In this paper, MnAl was identified as a potential candidate, however, there were concerns raised relating to the metastability of the alloy and its workability. Research carried out by Elizabeth Davis-Fowell aims to investigate the viability of the MnAl alloy combination.
To address the issues highlighted previously, Elizabeth’s research aims to develop an alloy of MnAlGa using readily available materials to combat increased conflicts already in play and likely to escalate over the next 30 years.
The low-cost and availability of manganese makes the element an attractive option to explore, due to its lack of primary alloying applications comparative to alternative elements available in similar quantities. This also applies to aluminium, which is currently also available in large quantities. The gallium content of these elements are also relatively low weight, which would mitigate the cost of the most expensive element of the ternary alloy.
Current findings of this on-going research relate to:
- The refinement of MnAlGa composition to balance magnetic properties against metastability in the low Ga at.% regime.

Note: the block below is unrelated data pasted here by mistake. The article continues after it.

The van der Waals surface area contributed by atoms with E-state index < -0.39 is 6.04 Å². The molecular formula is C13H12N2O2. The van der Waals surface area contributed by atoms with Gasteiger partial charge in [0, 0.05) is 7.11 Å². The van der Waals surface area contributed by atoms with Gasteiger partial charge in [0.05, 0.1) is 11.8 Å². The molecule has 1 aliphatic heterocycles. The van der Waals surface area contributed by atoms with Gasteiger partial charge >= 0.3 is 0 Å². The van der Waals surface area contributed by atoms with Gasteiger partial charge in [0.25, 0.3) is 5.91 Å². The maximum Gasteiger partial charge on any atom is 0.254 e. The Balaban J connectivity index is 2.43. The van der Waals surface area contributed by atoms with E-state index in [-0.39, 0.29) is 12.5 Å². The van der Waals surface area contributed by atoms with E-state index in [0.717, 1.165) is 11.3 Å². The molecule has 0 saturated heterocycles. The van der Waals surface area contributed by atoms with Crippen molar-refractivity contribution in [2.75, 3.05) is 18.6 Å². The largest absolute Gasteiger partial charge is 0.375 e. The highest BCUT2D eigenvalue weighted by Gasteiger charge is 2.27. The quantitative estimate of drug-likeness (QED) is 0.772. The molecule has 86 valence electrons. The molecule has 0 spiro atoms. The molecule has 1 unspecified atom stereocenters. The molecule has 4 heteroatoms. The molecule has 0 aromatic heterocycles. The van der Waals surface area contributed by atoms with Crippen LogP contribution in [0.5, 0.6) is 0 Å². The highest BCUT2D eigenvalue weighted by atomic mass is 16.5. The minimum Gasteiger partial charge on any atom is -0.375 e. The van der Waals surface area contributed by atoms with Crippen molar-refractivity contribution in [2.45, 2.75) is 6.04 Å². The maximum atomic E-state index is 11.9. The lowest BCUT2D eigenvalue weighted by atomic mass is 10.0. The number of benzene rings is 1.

- The discovery of increased ductility in MnAl with added Ga, which will open novel deformation processing routes.
- The optimisation of the transformation temperature of MnAlGa for practical engineering applications.
Additional benefits of this research relate to the lack of geopolitical concerns linked to the above elements, comparative to those found with Co or Dy extraction. With the potential for greater economic investment following the successful competition of this research, the results of this study could inform MnAlGa electric motors. In theory, this combination will have the potential to reduce the production cost and thus increase the economic accessibility of electric transport at a personal and commercial level. This would also allow global society to reduce the steps in energy-for-transport production for electrical generation and storage.